At the entry level it will have the socalled 'People's Car', the ultra low-cost vehicle it is launching for the Indian market next year.
Dubbed the One Lakh Car - from its original target price of 100,000 rupees or just under £1,300 - the vehicle will be formally unveiled at Auto Expo in Delhi on January 10.
At the other end of the scale, the company will be the ultimate producer of Jaguars and Land Rovers - beloved by politicians, celebrities and royalty and costing up to £75,000.
The firm, part of the giant Tata industrial conglomerate, only started making cars in 1998 when it launched the Indica, the first entirely Indian designed and built vehicle.
Since then it has increased its grown rapidly. Last year its car sales increased it sales by 21 per cent last year to 228,220 units, the highest ever by the company.
Tata has 16.4 per cent of the Indian market, making it second only to Suzuki in India, a figure which is expected to rise with the People's Car.
The ambitious company, part of the giant Tata Group, was originally set up to produce locomotive engines in 1945.
The firm added commercial vehicle manufacture in 1954, and then the Tata Sierra SUV - in 1991.
The company now has five main product lines, the Indica, the Indigo saloon car, the Indigo estate car, the Sumo multi utility vehicle and the the Safari SUV.
They are all produced by its 22,000 staff at its four plants across India - in Pune, Jharkand, Lucknow and Pantnagar.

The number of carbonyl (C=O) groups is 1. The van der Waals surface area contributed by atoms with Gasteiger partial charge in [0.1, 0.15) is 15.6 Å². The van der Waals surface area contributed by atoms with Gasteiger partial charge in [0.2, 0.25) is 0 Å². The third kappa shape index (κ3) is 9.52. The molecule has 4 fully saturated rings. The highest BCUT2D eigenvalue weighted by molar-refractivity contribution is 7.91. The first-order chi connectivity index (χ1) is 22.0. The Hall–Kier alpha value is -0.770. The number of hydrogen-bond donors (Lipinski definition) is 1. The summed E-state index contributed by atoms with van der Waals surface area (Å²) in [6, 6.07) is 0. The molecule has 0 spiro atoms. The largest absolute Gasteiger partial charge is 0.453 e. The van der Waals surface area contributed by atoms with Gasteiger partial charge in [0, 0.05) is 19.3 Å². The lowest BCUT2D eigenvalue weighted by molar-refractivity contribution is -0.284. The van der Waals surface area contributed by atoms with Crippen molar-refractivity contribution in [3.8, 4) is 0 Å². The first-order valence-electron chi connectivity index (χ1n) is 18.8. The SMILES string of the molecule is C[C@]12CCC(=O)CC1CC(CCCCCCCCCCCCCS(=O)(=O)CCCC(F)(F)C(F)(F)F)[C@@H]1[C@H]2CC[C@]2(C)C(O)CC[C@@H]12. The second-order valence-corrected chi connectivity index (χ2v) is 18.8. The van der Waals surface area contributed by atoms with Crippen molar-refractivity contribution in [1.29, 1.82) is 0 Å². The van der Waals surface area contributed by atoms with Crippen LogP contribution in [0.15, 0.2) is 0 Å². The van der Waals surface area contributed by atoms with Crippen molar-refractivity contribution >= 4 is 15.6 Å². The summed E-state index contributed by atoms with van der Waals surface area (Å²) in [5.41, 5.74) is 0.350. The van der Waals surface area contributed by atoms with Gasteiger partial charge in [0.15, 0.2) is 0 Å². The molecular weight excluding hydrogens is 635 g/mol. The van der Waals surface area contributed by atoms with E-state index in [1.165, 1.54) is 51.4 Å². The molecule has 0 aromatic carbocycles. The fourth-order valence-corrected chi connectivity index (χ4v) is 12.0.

Headquartered in Mumbai, the firm is also rapidly expanding its production with the addition of two more plants next year at Signur in West Bengal and Dharwab in Karnatka state.
Car exports grew seven per cent to 53,474 last year, with most of the sales going into South Africa, followed by Turkey, Spain and Italy.
A spokesman for Tata Motors said the firm had ambitions to increase its overseas sales in the coming years. "If you look at the auto industry around the world, each country has peaks and troughs.
"We want to be in sectors which are less cyclical and in more markets. If we are in different markets around the world, it will reduce the risk. It is important to be in several international markets."
The backbone of Tata motors though is its commercial vehicle arm, which increased its sales by 39 per cent to 298,600 units, the highest ever of the company.
This makes it the world's fifth largest medium and heavy truck manufacturer and the second largest heavy bus manufacturer.
But the firm has also been looking to work with overseas partners.
It has an industrial joint venture with Fiat in India to manufacture passenger cars, engines and transmissions for the Indian and overseas markets; Tata Motors also has an agreement with Fiat to build a pick-up vehicle at Córdoba, Argentina.
The company already distributes Fiat-branded cars in India.
Tata Motors' international footprint include Tata Daewoo Commercial Vehicle Company in South Korea; Hispano Carrocera, a bus and coach manufacturer of Spain in which the company has a 21 per cent stake; a joint venture with Marcopolo, the Brazil-based body-builder of buses and coaches; and a joint venture with Thonburi Automotive Assembly Plant Company to manufacture and market pickup vehicles in Thailand.
In the year to March 31, 2007, Tata Motors increased it sales by 36 per cent to £4.679 billion while pretax profits rose 32 per cent to £297.3 million.
The Tata spokesman added: "We only started making cars in 1998, but in only nine years we are already the second biggest producer in India."